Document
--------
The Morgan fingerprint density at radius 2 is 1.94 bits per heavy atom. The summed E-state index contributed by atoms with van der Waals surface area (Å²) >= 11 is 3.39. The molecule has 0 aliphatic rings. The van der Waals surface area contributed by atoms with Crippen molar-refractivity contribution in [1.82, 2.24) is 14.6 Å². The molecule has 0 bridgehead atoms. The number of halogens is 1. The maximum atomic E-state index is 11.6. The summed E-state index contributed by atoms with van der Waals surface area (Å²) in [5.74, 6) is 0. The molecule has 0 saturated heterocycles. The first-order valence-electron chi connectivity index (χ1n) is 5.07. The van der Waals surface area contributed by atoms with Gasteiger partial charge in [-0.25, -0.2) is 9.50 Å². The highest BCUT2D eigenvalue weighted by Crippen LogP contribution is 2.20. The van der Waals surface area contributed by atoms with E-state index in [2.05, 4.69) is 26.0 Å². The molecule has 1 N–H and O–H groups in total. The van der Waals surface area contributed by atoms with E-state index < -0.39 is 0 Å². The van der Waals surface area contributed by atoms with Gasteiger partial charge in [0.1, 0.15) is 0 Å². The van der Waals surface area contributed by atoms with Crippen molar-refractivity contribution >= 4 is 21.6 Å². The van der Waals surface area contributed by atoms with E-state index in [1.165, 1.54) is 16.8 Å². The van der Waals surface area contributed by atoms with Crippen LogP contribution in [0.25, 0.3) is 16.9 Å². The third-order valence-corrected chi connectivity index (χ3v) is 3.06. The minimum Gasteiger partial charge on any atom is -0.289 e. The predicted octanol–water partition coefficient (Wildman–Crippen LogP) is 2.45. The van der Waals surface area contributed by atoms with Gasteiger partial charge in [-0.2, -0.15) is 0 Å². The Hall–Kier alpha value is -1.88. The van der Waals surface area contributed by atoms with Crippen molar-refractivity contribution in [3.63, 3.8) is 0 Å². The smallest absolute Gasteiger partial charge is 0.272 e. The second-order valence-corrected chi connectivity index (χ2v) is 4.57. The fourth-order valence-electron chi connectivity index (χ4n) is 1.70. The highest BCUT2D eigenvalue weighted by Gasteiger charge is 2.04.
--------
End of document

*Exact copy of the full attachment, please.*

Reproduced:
The Morgan fingerprint density at radius 2 is 1.94 bits per heavy atom. The summed E-state index contributed by atoms with van der Waals surface area (Å²) >= 11 is 3.39. The molecule has 0 aliphatic rings. The van der Waals surface area contributed by atoms with Crippen molar-refractivity contribution in [1.82, 2.24) is 14.6 Å². The molecule has 0 bridgehead atoms. The number of halogens is 1. The maximum atomic E-state index is 11.6. The summed E-state index contributed by atoms with van der Waals surface area (Å²) in [5.74, 6) is 0. The molecule has 0 saturated heterocycles. The first-order valence-electron chi connectivity index (χ1n) is 5.07. The van der Waals surface area contributed by atoms with Gasteiger partial charge in [-0.25, -0.2) is 9.50 Å². The highest BCUT2D eigenvalue weighted by Crippen LogP contribution is 2.20. The van der Waals surface area contributed by atoms with E-state index in [2.05, 4.69) is 26.0 Å². The molecule has 1 N–H and O–H groups in total. The van der Waals surface area contributed by atoms with E-state index < -0.39 is 0 Å². The van der Waals surface area contributed by atoms with Gasteiger partial charge in [0.1, 0.15) is 0 Å². The van der Waals surface area contributed by atoms with Crippen molar-refractivity contribution >= 4 is 21.6 Å². The van der Waals surface area contributed by atoms with E-state index in [1.165, 1.54) is 16.8 Å². The van der Waals surface area contributed by atoms with Crippen LogP contribution in [0.25, 0.3) is 16.9 Å². The third-order valence-corrected chi connectivity index (χ3v) is 3.06. The minimum Gasteiger partial charge on any atom is -0.289 e. The predicted octanol–water partition coefficient (Wildman–Crippen LogP) is 2.45. The van der Waals surface area contributed by atoms with Gasteiger partial charge in [-0.2, -0.15) is 0 Å². The Hall–Kier alpha value is -1.88. The van der Waals surface area contributed by atoms with Crippen molar-refractivity contribution in [3.63, 3.8) is 0 Å². The smallest absolute Gasteiger partial charge is 0.272 e. The second-order valence-corrected chi connectivity index (χ2v) is 4.57. The fourth-order valence-electron chi connectivity index (χ4n) is 1.70. The highest BCUT2D eigenvalue weighted by Gasteiger charge is 2.04.